It’s going to be great. Plus, it’s all travel oriented and we all know that’s my favorite topic! My business cards are ready, my bags are not packed yet but the excitement is there!0

Stay tuned for updates over the weekend and watch my @ashalahblogs account for the live stream of all of my thoughts. Happy TBEX weekend!

posted by on Food, Home, Local Finds

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Over the weekend I attended the Colorado Urban Wine Festival in the Sculpture Park in Denver. I’ve been spending a lot more time in the Mile High City now that I’m dating someone who lives down there and really, it sounds ridiculous saying that I haven’t spent that much time in a city that is only half an hour away. I’m not really sure what my excuse is but either way, I’m glad I’m finally exploring Denver.


I was glad I stumbled upon this wine festival, an event that was surprisingly under publicized. I only heard about it through a friend and fellow blogger, Grace, who runs Boulder Food News but I was so glad I did. I am no wine connoisseur, I can barely swirl the wine around my glass in a way that doesn’t put it straight down my shirt (nope, I did not spill red wine down the front of my dress…) and I certainly cannot differentiate many of the smells. But I do know I like wine and because I already have my favorites, I wanted to reach out and see if I could discover more wines to enjoy and maybe learn a thing or two.

Or get drunk.

All the wineries at this festival were local Colorado wineries. In a state known for it’s winter sports, tons of sunshine and large amount of awesome craft brews. But wine? That was the last thing I was expecting from Colorado. I was surprised by just how many tents there were and while there weren’t very many wineries where I liked more than one or two wines, there were a few standouts.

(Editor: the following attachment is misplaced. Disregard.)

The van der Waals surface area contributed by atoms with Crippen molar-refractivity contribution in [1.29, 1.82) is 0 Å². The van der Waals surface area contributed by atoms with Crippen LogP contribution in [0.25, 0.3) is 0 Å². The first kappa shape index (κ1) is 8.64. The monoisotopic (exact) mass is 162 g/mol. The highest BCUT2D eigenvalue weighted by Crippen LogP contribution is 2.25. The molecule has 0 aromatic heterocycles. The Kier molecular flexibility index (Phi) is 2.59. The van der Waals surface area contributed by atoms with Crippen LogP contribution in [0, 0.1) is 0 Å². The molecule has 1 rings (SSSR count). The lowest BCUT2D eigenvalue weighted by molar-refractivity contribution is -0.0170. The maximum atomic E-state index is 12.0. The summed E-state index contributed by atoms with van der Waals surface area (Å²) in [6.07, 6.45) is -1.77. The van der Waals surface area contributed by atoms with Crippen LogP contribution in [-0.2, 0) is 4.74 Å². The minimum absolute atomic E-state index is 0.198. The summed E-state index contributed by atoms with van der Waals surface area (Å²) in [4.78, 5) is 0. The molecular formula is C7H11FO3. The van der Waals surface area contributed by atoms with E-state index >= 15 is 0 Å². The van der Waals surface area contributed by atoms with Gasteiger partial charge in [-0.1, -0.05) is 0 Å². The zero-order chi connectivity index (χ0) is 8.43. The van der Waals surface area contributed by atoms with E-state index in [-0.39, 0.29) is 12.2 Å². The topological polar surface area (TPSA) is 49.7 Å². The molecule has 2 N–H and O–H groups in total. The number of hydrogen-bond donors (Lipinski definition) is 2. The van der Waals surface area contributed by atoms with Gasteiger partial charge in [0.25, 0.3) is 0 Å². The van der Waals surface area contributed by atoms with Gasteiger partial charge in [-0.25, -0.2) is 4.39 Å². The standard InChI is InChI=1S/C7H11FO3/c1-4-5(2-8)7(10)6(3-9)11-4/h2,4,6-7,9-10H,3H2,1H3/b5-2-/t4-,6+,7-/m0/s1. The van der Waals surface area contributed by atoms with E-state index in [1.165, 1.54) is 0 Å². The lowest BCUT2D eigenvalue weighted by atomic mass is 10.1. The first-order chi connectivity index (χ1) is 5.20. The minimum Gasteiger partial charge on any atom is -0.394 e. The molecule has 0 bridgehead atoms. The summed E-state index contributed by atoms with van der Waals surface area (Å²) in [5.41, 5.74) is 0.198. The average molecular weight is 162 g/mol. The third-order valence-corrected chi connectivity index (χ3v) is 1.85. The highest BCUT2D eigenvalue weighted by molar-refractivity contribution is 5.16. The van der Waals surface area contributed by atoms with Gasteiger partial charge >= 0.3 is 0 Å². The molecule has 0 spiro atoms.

I tried my first mead wine at Black Forest Meadery, locate in Colorado Springs, and I was pretty impressed. I’m not the biggest mead fan, I’ll admit but whatever the last blend was, and how I wish I could remember it because on their very primitive website it isn’t listed, was delicious. Their wine made of rose hips was also delicious and very unique. My favorite winery was definitely the Creekside Cellars from Evergreen, CO. Every wine I had was delicious. Their Riesling, usually a very sweet wine that’s hit or miss with me, was light and refreshing with just a teensy tiny hint of sweetness. The real winner was their Bianco, a mix of Chenin Blanc (already a favorite of mine), Chardonnay and the Riesling. So delicious and refreshing.


It’s true, most of my wine tasting fell in the white wine realm; it was 95 degrees out in full sun and sadly, half the wineries’ red wines were…well, hot. I wanted something to cool me off, not heat me up even further. I’m not the biggest red fan but I did have a few I liked and since B was sampling mostly reds, he discovered a few treasures himself. He did enjoy a few reds from Creekside Cellars and there was a Cabernet Sauvignon from   that was the standout for him.